So where do schools go from here?

There is a plethora of information on GDPR available, but much of it is difficult to digest or too general in its scope to be of much use to schools. A good starting point is the Information Commissioner's Office (ICO) with its Overview of GDPR and the GDPR: 12 steps to take now guide. And, there are steps that schools can take immediately to start to ensure that they are ready for compliance:

  • Ensure senior management team fully understand GDPR and its potential impact.
  • Schools should document and review all of the personal data they hold, including data for students, staff, parents, suppliers and governors.
  • Consider the personal data processed and ensure everyone understands how it is collected, where it came from, what it is used for and what risks are posed by its use (or misuse).
  • Schools should make sure that all staff are trained according to their roles and responsibilities. This should include general GDPR awareness training for all staff as well as more detailed training for staff with relevant responsibility (e.g. Head Teacher, Deputy Head Teacher, Data Protection Officer).
  • Schools should already have systems in place that verify individuals’ ages and gather parental consent for data processing where required.
  • An important area for schools is to identify ALL software being used within the school. Recent developments in apps for education have led to many teachers downloading apps and using these in their classrooms with good intent, but without wider consideration of the implications regarding GDPR. Schools need to know what is being used, for what purpose and what personal data is involved so that they can ensure these apps are compliant.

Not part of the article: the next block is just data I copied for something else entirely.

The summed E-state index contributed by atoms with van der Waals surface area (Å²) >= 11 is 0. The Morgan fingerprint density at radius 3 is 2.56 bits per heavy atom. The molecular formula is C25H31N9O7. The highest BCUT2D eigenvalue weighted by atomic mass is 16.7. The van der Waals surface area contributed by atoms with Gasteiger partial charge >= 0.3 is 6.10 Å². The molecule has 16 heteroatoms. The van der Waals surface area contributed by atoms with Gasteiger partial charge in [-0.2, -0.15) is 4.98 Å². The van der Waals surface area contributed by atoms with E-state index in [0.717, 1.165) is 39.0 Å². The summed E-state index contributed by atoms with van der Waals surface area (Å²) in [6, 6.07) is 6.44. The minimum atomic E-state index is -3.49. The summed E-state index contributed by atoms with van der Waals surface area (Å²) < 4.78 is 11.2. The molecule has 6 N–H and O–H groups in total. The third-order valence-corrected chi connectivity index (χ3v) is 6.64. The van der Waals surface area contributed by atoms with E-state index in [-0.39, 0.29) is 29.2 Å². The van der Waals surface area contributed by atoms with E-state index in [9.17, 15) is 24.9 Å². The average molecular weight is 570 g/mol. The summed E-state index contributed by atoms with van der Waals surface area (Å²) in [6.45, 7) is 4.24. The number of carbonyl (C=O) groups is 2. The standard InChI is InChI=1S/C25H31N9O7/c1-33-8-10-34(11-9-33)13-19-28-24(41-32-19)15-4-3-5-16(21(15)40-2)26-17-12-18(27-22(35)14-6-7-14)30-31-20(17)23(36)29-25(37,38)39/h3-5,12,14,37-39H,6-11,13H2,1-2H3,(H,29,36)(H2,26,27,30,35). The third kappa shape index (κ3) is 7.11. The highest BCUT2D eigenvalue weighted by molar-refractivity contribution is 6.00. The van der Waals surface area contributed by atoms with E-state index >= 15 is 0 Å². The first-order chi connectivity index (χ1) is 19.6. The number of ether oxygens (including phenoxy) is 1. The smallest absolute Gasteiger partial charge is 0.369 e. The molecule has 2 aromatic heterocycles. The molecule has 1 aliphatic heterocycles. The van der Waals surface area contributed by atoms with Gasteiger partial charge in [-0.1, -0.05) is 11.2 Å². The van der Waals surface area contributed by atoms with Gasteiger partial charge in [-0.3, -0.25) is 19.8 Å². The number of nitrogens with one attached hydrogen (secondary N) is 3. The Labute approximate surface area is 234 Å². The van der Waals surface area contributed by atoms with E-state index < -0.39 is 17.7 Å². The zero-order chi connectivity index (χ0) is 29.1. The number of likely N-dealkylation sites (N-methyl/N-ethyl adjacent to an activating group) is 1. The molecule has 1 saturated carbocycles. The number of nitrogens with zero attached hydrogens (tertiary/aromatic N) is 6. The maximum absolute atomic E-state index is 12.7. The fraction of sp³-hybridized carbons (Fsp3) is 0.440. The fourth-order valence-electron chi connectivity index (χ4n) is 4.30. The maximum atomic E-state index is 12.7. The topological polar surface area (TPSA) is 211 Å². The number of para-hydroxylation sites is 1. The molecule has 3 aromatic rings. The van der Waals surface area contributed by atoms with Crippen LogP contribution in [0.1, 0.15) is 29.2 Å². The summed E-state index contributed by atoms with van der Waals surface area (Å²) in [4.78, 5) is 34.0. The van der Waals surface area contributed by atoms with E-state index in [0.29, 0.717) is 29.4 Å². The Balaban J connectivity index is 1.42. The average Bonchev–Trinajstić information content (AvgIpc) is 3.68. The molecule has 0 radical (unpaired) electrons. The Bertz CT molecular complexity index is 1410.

• For the purposes of data protection and GDPR, schools are classified as a public authority and so they must assign a Data Protection Officer. It is important to consider where this role will sit in line with the school’s structure and governance arrangements, and it is mandatory that they must report to the highest management level of the school.

In some respects, preparing for GDPR is a bit like getting ready for a school inspection visit -  possibly not the most encouraging analogy I admit, but bear with me for a moment! As a school you know what you are doing to bring about the best outcomes for your students, but an inspection requires you to have appropriate evidence to demonstrate this.

Schools are already well practised in handling personal and sensitive data, and will have most of the necessary policies and processes in place to do so safely. Like inspection, GDPR requires us to be able to evidence the procedures we have in place and is a chance to make sure that the steps we are taking are still appropriate and effective.

Finally, I must stress that this article does not constitute legal advice. I recommend reading this post alongside the ICO guidance or articles from specialists such as the Department for Education.